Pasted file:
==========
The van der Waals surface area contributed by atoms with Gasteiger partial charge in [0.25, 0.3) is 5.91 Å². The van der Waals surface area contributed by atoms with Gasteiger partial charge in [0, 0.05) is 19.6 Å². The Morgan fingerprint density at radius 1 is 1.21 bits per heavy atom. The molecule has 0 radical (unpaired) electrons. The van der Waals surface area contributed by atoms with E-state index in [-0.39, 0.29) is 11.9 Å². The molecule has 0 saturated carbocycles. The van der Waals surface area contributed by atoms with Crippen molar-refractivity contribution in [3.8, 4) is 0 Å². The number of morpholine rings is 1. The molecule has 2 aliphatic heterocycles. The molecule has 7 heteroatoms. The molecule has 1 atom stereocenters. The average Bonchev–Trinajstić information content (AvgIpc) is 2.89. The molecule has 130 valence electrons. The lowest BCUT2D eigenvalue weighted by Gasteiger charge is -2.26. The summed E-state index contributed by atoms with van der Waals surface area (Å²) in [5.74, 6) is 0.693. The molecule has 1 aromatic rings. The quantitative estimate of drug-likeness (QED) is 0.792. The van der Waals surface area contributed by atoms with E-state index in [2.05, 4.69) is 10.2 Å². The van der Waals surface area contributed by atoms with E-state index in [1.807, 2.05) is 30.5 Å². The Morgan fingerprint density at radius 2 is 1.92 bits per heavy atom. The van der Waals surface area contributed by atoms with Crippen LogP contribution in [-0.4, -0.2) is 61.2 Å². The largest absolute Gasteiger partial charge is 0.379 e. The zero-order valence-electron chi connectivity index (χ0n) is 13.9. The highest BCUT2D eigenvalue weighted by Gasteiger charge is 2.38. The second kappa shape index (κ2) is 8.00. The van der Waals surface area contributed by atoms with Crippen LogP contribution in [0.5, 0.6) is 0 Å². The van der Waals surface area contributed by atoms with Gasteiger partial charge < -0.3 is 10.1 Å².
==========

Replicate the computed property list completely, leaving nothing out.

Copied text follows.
The van der Waals surface area contributed by atoms with Gasteiger partial charge in [0.25, 0.3) is 5.91 Å². The van der Waals surface area contributed by atoms with Gasteiger partial charge in [0, 0.05) is 19.6 Å². The Morgan fingerprint density at radius 1 is 1.21 bits per heavy atom. The molecule has 0 radical (unpaired) electrons. The van der Waals surface area contributed by atoms with E-state index in [-0.39, 0.29) is 11.9 Å². The molecule has 0 saturated carbocycles. The van der Waals surface area contributed by atoms with Crippen molar-refractivity contribution in [3.8, 4) is 0 Å². The number of morpholine rings is 1. The molecule has 2 aliphatic heterocycles. The molecule has 7 heteroatoms. The molecule has 1 atom stereocenters. The average Bonchev–Trinajstić information content (AvgIpc) is 2.89. The molecule has 130 valence electrons. The lowest BCUT2D eigenvalue weighted by Gasteiger charge is -2.26. The summed E-state index contributed by atoms with van der Waals surface area (Å²) in [5.74, 6) is 0.693. The molecule has 1 aromatic rings. The quantitative estimate of drug-likeness (QED) is 0.792. The van der Waals surface area contributed by atoms with E-state index in [2.05, 4.69) is 10.2 Å². The van der Waals surface area contributed by atoms with E-state index in [1.807, 2.05) is 30.5 Å². The Morgan fingerprint density at radius 2 is 1.92 bits per heavy atom. The van der Waals surface area contributed by atoms with Crippen LogP contribution in [-0.4, -0.2) is 61.2 Å². The largest absolute Gasteiger partial charge is 0.379 e. The zero-order valence-electron chi connectivity index (χ0n) is 13.9. The highest BCUT2D eigenvalue weighted by Gasteiger charge is 2.38. The second kappa shape index (κ2) is 8.00. The van der Waals surface area contributed by atoms with Crippen LogP contribution in [0.5, 0.6) is 0 Å². The van der Waals surface area contributed by atoms with Gasteiger partial charge < -0.3 is 10.1 Å².